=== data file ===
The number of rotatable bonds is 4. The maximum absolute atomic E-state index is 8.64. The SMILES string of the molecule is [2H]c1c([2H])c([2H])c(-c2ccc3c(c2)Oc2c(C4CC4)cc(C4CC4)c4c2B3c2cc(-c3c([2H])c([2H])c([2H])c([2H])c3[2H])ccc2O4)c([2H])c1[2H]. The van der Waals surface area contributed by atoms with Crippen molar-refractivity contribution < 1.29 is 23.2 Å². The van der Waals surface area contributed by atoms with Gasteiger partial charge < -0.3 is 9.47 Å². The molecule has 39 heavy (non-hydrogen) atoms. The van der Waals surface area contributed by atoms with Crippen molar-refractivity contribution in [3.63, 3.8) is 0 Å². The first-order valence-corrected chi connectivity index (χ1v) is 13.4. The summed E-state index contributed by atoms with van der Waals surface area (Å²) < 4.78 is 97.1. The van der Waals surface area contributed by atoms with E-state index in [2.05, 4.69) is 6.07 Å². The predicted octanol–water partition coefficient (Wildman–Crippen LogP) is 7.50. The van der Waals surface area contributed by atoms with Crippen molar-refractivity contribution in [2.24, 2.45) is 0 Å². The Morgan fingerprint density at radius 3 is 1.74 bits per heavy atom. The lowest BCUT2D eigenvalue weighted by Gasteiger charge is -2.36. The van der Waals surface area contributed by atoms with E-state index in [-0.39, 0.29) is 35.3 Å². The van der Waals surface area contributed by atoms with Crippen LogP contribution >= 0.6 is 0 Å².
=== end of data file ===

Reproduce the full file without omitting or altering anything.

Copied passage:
The number of rotatable bonds is 4. The maximum absolute atomic E-state index is 8.64. The SMILES string of the molecule is [2H]c1c([2H])c([2H])c(-c2ccc3c(c2)Oc2c(C4CC4)cc(C4CC4)c4c2B3c2cc(-c3c([2H])c([2H])c([2H])c([2H])c3[2H])ccc2O4)c([2H])c1[2H]. The van der Waals surface area contributed by atoms with Crippen molar-refractivity contribution < 1.29 is 23.2 Å². The van der Waals surface area contributed by atoms with Gasteiger partial charge < -0.3 is 9.47 Å². The molecule has 39 heavy (non-hydrogen) atoms. The van der Waals surface area contributed by atoms with Crippen molar-refractivity contribution in [3.63, 3.8) is 0 Å². The first-order valence-corrected chi connectivity index (χ1v) is 13.4. The summed E-state index contributed by atoms with van der Waals surface area (Å²) < 4.78 is 97.1. The van der Waals surface area contributed by atoms with E-state index in [2.05, 4.69) is 6.07 Å². The predicted octanol–water partition coefficient (Wildman–Crippen LogP) is 7.50. The van der Waals surface area contributed by atoms with Crippen molar-refractivity contribution in [2.24, 2.45) is 0 Å². The Morgan fingerprint density at radius 3 is 1.74 bits per heavy atom. The lowest BCUT2D eigenvalue weighted by Gasteiger charge is -2.36. The van der Waals surface area contributed by atoms with E-state index in [-0.39, 0.29) is 35.3 Å². The van der Waals surface area contributed by atoms with Crippen LogP contribution >= 0.6 is 0 Å².